9. @AngelCityOutlaw Thanks man! Just to quickly clarify, there aren't much of any RPG elements in Wargroove - it's much more like Advance Wars in that units don't gain experience or level up, and instead you build units each turn and have to understand which units are effective against each other. Victory comes from toppling an opponents HQ or taking out their commander. Wargroove also has a really good critical hit mechanic that relies entirely on unit positioning rather than chance (with conditions being different for each type of unit), so while it's pretty easy to pick up, the strategy gets absolutely wild. It was really fun watching the beta testers go at it with each other and develop new strategies that I never would've thought of.
  10. I had the pleasure of writing the music for Chucklefish's Wargroove, a spiritual successor to old-school tactical games like Advance Wars: Being a huge fan of tactical games myself, this was a bit of a dream gig and I'm extremely proud of how the tunes turned out. Wargroove is available on Steam, Humble, Switch, and Xbox One/Windows 10 (w/ Xbox Play Anywhere). The soundtrack is available on my bandcamp and on Steam as DLC (can also be bundled with the game for 10% off!). It'll also be available on all major streaming platforms by the 15th. Hope you love both the game and the soundtrack!
  11. I'm not saying there won't be people who don't like everything you do, because of course there will. I'm saying that the people who don't care for your original work but DO like your remixes weren't going to be drawn to your original work anyway, so it's not a "loss" in terms of your audience. On the flip side, there are people who WILL like both who will have only heard of you because of your remixes. Being sour about someone liking one thing you do and not everything you do is stupid and a waste of energy imo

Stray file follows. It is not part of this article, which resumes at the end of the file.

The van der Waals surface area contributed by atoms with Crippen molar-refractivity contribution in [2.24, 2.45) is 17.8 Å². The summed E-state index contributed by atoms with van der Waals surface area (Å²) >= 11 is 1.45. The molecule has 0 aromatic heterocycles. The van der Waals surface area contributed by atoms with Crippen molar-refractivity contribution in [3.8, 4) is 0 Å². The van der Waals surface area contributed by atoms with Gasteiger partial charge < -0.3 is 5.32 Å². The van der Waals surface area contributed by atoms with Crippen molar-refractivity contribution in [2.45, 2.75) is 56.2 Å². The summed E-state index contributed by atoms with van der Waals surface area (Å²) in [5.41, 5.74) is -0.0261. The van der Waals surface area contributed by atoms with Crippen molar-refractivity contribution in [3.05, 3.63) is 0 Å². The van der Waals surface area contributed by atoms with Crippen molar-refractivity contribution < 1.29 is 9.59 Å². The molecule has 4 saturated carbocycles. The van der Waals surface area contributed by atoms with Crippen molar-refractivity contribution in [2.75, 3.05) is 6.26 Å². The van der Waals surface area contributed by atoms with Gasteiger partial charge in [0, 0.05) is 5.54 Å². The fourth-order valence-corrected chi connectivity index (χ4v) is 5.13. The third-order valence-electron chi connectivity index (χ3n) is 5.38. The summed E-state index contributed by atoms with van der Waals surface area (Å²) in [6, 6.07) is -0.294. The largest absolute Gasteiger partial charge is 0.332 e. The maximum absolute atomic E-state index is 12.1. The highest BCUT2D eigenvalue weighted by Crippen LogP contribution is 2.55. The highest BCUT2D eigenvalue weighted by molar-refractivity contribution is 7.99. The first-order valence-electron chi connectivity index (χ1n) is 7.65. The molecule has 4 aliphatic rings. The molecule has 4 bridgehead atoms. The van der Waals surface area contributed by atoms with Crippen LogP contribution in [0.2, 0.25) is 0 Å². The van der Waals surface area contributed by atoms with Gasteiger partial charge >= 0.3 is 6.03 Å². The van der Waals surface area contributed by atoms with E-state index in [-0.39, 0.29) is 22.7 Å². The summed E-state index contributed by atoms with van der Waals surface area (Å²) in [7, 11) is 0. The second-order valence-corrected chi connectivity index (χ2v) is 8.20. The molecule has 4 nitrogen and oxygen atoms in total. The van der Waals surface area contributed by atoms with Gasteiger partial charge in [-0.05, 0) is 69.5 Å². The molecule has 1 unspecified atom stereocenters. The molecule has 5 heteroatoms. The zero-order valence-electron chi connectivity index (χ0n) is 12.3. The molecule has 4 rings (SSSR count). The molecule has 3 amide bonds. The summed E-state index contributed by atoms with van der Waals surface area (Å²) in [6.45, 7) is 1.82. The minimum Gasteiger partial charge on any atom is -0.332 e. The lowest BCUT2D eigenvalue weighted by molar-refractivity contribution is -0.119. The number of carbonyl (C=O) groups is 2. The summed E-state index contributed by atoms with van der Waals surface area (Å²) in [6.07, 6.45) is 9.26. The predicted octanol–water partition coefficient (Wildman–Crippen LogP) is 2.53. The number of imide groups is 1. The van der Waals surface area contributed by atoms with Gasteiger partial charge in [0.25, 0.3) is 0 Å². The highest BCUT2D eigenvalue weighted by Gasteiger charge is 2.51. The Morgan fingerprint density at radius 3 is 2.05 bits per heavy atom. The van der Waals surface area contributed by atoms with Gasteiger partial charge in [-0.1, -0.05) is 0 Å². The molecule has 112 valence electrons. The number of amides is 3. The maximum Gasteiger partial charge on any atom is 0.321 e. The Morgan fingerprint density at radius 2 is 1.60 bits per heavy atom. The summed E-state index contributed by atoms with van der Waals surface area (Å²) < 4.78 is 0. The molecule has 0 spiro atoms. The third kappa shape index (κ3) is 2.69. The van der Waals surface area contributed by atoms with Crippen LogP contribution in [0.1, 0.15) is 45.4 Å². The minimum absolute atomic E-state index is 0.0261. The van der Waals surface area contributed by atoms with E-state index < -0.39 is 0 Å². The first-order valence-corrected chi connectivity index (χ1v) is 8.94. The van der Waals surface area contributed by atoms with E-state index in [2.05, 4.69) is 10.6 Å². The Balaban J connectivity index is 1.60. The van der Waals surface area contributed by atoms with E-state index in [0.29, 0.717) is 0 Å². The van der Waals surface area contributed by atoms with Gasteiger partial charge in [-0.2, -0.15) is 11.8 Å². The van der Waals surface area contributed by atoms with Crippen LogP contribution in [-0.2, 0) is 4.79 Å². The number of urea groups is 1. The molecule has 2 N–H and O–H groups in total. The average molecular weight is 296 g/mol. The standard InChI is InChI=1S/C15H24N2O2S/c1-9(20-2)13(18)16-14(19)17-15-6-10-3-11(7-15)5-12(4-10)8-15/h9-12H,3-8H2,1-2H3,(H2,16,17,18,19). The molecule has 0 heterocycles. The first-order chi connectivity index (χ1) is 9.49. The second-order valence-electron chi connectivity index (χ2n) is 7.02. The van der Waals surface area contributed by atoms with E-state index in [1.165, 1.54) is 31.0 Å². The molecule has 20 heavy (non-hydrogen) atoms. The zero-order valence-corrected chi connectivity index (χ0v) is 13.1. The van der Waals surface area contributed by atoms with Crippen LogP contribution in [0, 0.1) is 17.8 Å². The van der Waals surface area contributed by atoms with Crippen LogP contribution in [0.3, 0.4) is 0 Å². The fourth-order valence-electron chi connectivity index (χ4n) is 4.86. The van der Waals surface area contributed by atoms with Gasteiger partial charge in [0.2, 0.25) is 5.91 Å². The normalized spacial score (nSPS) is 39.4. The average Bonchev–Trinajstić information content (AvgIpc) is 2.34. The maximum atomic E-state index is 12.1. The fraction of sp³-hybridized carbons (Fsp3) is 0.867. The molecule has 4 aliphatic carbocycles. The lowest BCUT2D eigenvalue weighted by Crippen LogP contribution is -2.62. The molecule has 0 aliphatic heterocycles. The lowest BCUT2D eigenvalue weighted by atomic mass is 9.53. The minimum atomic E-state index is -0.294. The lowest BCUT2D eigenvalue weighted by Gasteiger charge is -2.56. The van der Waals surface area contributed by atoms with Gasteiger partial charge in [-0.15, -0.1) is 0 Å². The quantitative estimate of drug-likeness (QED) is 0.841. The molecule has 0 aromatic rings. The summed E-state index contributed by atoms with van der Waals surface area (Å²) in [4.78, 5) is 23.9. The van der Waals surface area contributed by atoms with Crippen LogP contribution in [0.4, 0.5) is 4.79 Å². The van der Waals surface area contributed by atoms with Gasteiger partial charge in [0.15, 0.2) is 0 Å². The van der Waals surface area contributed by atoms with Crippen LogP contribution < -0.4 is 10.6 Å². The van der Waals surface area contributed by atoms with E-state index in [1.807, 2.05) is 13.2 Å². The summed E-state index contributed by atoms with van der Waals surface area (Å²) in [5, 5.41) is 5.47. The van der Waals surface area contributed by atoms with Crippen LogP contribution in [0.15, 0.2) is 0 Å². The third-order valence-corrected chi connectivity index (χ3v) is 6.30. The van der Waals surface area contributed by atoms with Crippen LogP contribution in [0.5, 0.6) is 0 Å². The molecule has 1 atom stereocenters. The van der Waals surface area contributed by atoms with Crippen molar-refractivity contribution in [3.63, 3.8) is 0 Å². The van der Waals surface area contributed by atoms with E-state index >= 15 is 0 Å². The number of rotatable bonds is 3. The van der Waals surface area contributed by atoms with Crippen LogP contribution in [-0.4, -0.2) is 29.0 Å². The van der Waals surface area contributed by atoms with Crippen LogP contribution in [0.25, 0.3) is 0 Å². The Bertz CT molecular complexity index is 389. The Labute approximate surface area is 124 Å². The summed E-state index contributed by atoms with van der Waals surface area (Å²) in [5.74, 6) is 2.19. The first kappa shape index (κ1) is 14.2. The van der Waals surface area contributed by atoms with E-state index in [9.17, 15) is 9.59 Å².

12. I write for games full time, but I still see a lot to be gained from arranging. So yes! I still remix when I have the time. I'll try to be concise for a change: You get to make a piece of music you enjoy listening to (and perhaps learn what exactly it is you enjoy in a piece of music) You get to study that piece's structure, harmony, etc. and apply what you learn to your own originals (though I find straight transcription to be even more useful for learning) You get to practice strengthening your weak points without the pressure of writing an amazing original melody/chord progression/bassline/drum groove/whatever, since it's already done You get to learn how to reuse pieces of a track to improve your arrangement game (mostly for soundtracks or theme-related albums, but it's been extremely useful for me in a work setting) I think in terms of potential for musical growth, there's a LOT to be said about arranging, and I think the inspiration and forward momentum someone can get from an existing tune/game they love is also an important part of the remixing game. For what it's worth, I don't find the "is it mine?" debate to be very useful. Something I consider MUCH more important when I make a remix (or any piece of music) is "do I like listening to it?" EDIT: I also think looking at building an audience in terms of remixing vs. originals is silly. Those who will be interested in your originals will be interested regardless, and those who won't, won't - it's not a matter of "splitting your audience". If a remix was what got the ears there to listen to your other music in the first place, it can only help